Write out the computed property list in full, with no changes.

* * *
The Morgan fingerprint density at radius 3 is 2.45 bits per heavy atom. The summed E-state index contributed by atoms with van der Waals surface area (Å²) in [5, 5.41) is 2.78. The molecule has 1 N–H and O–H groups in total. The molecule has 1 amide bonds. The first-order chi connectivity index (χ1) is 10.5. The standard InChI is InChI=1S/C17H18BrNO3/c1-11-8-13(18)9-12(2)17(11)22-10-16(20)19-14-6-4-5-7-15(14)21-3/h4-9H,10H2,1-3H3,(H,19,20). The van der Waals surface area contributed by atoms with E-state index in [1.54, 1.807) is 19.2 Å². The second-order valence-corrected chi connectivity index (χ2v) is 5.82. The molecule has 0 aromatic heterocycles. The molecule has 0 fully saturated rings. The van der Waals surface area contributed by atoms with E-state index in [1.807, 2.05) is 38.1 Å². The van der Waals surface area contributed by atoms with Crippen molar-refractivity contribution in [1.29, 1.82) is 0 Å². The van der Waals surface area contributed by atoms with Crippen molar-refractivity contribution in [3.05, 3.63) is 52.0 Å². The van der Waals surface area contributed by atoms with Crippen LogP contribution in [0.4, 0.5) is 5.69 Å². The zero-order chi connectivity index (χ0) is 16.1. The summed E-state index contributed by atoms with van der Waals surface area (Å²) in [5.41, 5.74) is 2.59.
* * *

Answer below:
The Morgan fingerprint density at radius 3 is 2.45 bits per heavy atom. The summed E-state index contributed by atoms with van der Waals surface area (Å²) in [5, 5.41) is 2.78. The molecule has 1 N–H and O–H groups in total. The molecule has 1 amide bonds. The first-order chi connectivity index (χ1) is 10.5. The standard InChI is InChI=1S/C17H18BrNO3/c1-11-8-13(18)9-12(2)17(11)22-10-16(20)19-14-6-4-5-7-15(14)21-3/h4-9H,10H2,1-3H3,(H,19,20). The van der Waals surface area contributed by atoms with E-state index in [1.54, 1.807) is 19.2 Å². The second-order valence-corrected chi connectivity index (χ2v) is 5.82. The molecule has 0 aromatic heterocycles. The molecule has 0 fully saturated rings. The van der Waals surface area contributed by atoms with E-state index in [1.807, 2.05) is 38.1 Å². The van der Waals surface area contributed by atoms with Crippen molar-refractivity contribution in [1.29, 1.82) is 0 Å². The van der Waals surface area contributed by atoms with Crippen molar-refractivity contribution in [3.05, 3.63) is 52.0 Å². The van der Waals surface area contributed by atoms with Crippen LogP contribution in [0.4, 0.5) is 5.69 Å². The zero-order chi connectivity index (χ0) is 16.1. The summed E-state index contributed by atoms with van der Waals surface area (Å²) in [5.41, 5.74) is 2.59.